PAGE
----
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wldennis 01-12-2011 02:40 AM

Water storage containers on concrete...
Recently, I heard that storing water containers on concrete floors can cause chemicals to leech into your water. I have several Aqua-Tainers that I have stored in my garage for the past few years. I clean and fill them 2-3 times per year. I have never tasted anything odd when I do a taste test. A few weeks ago I got a few pallets to store the containers on just in case. Have you all heard the same thing? What has been your experience?

doctherock 01-12-2011 03:24 AM

A quick search came up with this explanation.

I heard that we're not supposed to store our water on concrete...why not, and how do you suggest storing it?"
According to preparedness lecturer Kenneth Moravec: "Concrete attracts fluids and 'bleeds.' Anything that has been on or in that concrete will find its way into your plastic water barrel. This includes the lime in the concrete, any hazardous materials (i.e. gasoline, oils, kerosene or anything a contractor used in construction), algae, etc. Usually it is not enough to make the water toxic but it will taint the water enough to make the taste unbearable. And no amount of pouring it from container to container will take that taste away."
The best way to store that water is on two by fours making a pallet out of it.

CA357 01-12-2011 03:30 AM

Good to know. Mine are on the floor in the garage. :o

Ubergopher 01-12-2011 03:03 PM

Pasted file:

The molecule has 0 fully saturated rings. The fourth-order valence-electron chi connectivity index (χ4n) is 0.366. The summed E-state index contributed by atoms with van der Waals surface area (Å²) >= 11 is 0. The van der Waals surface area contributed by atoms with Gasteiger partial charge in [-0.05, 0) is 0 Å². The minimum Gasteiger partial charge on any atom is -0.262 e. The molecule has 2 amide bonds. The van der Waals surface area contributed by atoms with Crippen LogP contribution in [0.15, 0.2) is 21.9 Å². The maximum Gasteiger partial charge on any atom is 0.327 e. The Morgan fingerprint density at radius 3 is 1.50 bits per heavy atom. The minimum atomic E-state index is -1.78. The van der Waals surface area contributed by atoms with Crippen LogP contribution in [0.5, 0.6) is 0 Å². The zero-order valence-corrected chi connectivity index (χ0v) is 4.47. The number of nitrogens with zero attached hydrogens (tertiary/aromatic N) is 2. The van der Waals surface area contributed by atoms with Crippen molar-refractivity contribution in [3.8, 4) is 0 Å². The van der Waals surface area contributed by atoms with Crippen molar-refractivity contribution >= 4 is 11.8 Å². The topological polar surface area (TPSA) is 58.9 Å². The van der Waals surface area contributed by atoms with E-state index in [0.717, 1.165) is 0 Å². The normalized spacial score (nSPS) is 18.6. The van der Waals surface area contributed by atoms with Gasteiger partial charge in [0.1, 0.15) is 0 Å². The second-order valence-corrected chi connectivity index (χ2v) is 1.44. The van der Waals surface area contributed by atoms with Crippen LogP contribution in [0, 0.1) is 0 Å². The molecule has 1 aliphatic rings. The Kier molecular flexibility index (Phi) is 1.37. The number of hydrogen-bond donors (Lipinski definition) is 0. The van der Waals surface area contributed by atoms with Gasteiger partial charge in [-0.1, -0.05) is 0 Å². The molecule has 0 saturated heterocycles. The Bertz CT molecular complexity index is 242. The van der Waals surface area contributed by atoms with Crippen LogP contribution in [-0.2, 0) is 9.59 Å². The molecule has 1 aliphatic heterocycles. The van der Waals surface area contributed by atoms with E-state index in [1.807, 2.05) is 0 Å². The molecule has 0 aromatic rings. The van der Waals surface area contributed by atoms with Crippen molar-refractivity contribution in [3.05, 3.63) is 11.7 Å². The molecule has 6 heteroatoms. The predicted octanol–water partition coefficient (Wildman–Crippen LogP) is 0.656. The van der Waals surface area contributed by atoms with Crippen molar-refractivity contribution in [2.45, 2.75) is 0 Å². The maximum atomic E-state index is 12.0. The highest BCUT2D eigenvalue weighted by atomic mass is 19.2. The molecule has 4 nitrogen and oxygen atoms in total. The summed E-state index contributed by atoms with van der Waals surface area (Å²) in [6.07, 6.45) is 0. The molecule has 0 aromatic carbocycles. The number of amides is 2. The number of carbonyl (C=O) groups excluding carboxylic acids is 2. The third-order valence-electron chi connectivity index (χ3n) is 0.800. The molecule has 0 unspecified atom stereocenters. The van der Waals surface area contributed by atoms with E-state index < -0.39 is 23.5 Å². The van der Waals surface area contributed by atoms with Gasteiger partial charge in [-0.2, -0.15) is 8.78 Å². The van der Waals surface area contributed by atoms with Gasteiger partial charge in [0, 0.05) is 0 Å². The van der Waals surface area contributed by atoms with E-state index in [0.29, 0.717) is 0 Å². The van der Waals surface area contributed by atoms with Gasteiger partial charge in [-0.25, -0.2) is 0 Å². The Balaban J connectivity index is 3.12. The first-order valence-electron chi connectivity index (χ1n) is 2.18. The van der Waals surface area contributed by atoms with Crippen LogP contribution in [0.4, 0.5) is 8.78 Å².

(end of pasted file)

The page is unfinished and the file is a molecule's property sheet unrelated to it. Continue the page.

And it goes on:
Any food/water you keep (especially SHTF food/water which could conceivably stay there for a long long time) should be stored about 3-6 inches and about the same distance from walls simply to make it harder for rodents and pests to get to it.

Tackleberry1 01-12-2011 04:31 PM

Concrete, like glass, is technically a liquid. Both simply have extremely low viscosity levels when curred.

Unlike glass, concrete will eventually "dry out" but the complete curring process can take anywhere from 50 to 100 years depending on the thickness and the moisture content of the subgrade it's resting on.

This is why gun safe manufactures tell you to place a rubber mat between your safe and your concrete slab if your mounting it on concrete. Go find a buddy with a gun safe that's been on his "bare" garage slab for a few year, empty and tip it on its side and take a look at the bottom. That solid sheet of RUST is the result of the concrete off gassing directly against the steel.

This is why contractor only allow "pressure treated" wood or "galvanized" metals to contact concrete foundations.

Hope that helped.


wldennis 01-13-2011 03:32 AM

Good stuff guys. Thanks!

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